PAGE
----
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Portland Personal Injury Lawyer Allegedly Embezzled $3.8 Million From Clients' Insurance Payouts

Portland attorney Lori E. Deveny, 57, allegedly defrauded at least 135 clients out of a $3.8 million, spending their stolen insurance payouts on big game hunting trips in Africa, taxidermy, cigars and home improvement. 

By Christina Coulter
Infamous White Collar Criminals

A former Oregon lawyer was sentenced to federal prison on Monday for defrauding at least 135 clients out of $3.8 million in insurance proceeds, according to the Department of Justice, using the ill-gotten gains to "bankroll a lavish lifestyle."

Lori E. Deveny, 57, was sentenced to more than eight years in prison and three years supervised release after pleading guilty to mail, bank and wire fraud; aggravated identity theft; money laundering; and filing a false tax return. She was also ordered to pay $4.5 million in restitution to her defrauded clients, Wells Fargo Bank, the Oregon State Bar and to the International Revenue Service for unreported income.

“If I could go back, I would choose a different path,” said Deveny at the Monday hearing, according to NBC Portland affiliate KGW8

RELATED: How Bernie Madoff Eluded Government Agencies For Years While Running Largest Ponzi Scheme In U.S.

Between 2011 and 2019, Deveny reportedly stole money from insurance proceeds she held for her clients in private trusts. By stealing her clients' identities and forging their signatures, she was able to transfer money from their trusts into her personal bank accounts. She would then lull those clients into a false sense of security, telling them that their insurance payouts would show up in their bank accounts eventually, court documents said.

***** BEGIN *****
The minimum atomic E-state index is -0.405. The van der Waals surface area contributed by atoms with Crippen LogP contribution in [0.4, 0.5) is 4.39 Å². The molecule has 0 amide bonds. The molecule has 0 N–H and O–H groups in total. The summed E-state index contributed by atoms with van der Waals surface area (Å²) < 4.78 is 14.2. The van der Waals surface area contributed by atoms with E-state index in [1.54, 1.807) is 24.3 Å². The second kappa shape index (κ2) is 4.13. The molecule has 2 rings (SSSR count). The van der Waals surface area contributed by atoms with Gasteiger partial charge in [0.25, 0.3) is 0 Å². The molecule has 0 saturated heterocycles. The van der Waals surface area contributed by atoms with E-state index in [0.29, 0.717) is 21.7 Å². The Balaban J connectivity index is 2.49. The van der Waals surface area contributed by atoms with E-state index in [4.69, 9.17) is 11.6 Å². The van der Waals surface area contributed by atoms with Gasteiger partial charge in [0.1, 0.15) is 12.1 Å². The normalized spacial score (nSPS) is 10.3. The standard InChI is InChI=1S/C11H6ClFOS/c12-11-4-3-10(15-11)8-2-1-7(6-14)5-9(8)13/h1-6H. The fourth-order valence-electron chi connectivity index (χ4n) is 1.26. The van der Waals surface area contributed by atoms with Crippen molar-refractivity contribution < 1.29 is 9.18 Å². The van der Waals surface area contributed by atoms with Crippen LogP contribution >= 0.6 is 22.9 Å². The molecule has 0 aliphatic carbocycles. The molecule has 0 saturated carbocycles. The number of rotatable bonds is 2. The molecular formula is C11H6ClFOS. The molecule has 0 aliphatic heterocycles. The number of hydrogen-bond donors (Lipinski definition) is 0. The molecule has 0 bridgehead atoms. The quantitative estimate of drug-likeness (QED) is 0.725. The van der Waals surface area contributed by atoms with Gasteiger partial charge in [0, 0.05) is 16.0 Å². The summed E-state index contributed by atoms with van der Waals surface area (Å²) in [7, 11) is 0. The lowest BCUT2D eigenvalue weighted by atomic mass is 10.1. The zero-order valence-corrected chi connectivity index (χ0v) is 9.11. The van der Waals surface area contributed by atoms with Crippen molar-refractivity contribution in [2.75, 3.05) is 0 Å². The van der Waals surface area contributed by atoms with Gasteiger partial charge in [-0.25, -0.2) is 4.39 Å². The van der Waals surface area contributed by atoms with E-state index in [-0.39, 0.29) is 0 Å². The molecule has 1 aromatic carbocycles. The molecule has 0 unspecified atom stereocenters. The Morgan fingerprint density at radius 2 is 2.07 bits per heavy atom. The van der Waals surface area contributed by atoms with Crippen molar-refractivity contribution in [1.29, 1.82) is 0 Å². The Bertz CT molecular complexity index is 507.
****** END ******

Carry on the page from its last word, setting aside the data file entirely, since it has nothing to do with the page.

The DOJ noted that many of her victims had sustained serious brain and bodily injuries in accidents, the office wrote in their press release, making them especially vulnerable to her scheme. 

"The cruelest thing of all is knowingly providing false hope," said Special Agent in Charge Bret Kressin, IRS Criminal Investigation, Seattle Field Office. 
"Having already suffered losses, Ms. Deveny's clients deserved an attorney who represented their best interests. What they got instead was someone who inflicted more loss."

Meanwhile, she blew $173,000 on trips to Africa; $60,000 on trips to a nudist resort in Palm Springs, California; $220,000 on expensive cigars; a combined $91,000 on a Cadillac and recreational vehicle; $58,000 on veterinary bills and pet-related expenses; and $35,000 on taxidermy. 

"While serving as an attorney, Ms. Deveny brazenly stole money that should have gone to pay for health care for her clients for serious injuries and ailment," Kieran L. Ramsey, special agent in charge of the FBI Portland Field Office, said in the statement.

"Instead, that money funded things like big game hunting trips to Africa and home remodeling. She took advantage of people who were physically and emotionally hurting by forging insurance checks, stealing the funds and lying to her clients about payouts."

The Oregon State Bar Client Security Fund (CSF), Wells Fargo Bank and the IRS also suffered losses in the scheme. The CSF made $1.2 million in restitution payments to victims — according to the organization, this is one of the largest losses in its history, causing it to raise dues for all members for two years. Wells Fargo lost $52,000 when Deveny stole and forged a check, while the IRS lost more than $621,000 in personal tax returns when Deveny neglected to report her earnings. 

“It’s hard to overstate the extraordinary impact Ms. Deveny’s crimes had on the many innocent and vulnerable victims who trusted her,” Ethan Knight, chief of the Economic Crimes Unit for the U.S. Attorney’s Office, said in the statement. “As a former attorney, she had a special responsibility to her clients and to the public, but she repeatedly abused this trust and prioritized her own needs. This is a just sentence for serious crimes.”

Deveny surrendered her law license in May 2018 and pleaded guilty in June 2022. She faces similar state charges in Multnomah County Circuit Court, where she is scheduled to appear on Jan. 26.

As a result of Deveny's case, the Oregon State Bar has raised the cap on how much victims of a dishonest lawyer can claim from the organization's client security fund from $50,000 to $100,000, according to KGW8. 

Additionally, state lawmakers passed legislation that requires insurance companies to notify beneficiaries when their settlement checks are sent so that both clients and their lawyers are aware at the same time, the outlet reported. 

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